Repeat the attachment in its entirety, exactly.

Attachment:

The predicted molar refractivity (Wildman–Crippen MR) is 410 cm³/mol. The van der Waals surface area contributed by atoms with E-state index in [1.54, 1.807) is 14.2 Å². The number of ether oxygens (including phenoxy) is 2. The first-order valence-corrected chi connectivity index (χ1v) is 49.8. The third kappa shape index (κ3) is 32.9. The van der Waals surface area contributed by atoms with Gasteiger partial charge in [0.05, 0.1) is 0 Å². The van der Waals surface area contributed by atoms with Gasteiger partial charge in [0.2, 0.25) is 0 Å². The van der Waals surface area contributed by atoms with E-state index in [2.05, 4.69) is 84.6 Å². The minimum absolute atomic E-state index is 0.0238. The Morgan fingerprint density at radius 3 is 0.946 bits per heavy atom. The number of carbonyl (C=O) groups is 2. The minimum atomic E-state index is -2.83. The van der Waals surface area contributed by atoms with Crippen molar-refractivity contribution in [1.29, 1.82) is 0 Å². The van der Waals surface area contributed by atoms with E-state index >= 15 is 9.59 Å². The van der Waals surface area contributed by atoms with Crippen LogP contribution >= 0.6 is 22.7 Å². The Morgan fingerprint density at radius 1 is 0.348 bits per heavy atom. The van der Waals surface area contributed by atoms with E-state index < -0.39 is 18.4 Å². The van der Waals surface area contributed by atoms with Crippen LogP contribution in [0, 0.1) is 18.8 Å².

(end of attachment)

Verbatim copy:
The predicted molar refractivity (Wildman–Crippen MR) is 410 cm³/mol. The van der Waals surface area contributed by atoms with E-state index in [1.54, 1.807) is 14.2 Å². The number of ether oxygens (including phenoxy) is 2. The first-order valence-corrected chi connectivity index (χ1v) is 49.8. The third kappa shape index (κ3) is 32.9. The van der Waals surface area contributed by atoms with Gasteiger partial charge in [0.05, 0.1) is 0 Å². The van der Waals surface area contributed by atoms with Gasteiger partial charge in [0.2, 0.25) is 0 Å². The van der Waals surface area contributed by atoms with E-state index in [2.05, 4.69) is 84.6 Å². The minimum absolute atomic E-state index is 0.0238. The Morgan fingerprint density at radius 3 is 0.946 bits per heavy atom. The number of carbonyl (C=O) groups is 2. The minimum atomic E-state index is -2.83. The van der Waals surface area contributed by atoms with Crippen molar-refractivity contribution in [1.29, 1.82) is 0 Å². The van der Waals surface area contributed by atoms with E-state index >= 15 is 9.59 Å². The van der Waals surface area contributed by atoms with Crippen LogP contribution >= 0.6 is 22.7 Å². The Morgan fingerprint density at radius 1 is 0.348 bits per heavy atom. The van der Waals surface area contributed by atoms with E-state index < -0.39 is 18.4 Å². The van der Waals surface area contributed by atoms with Crippen LogP contribution in [0, 0.1) is 18.8 Å².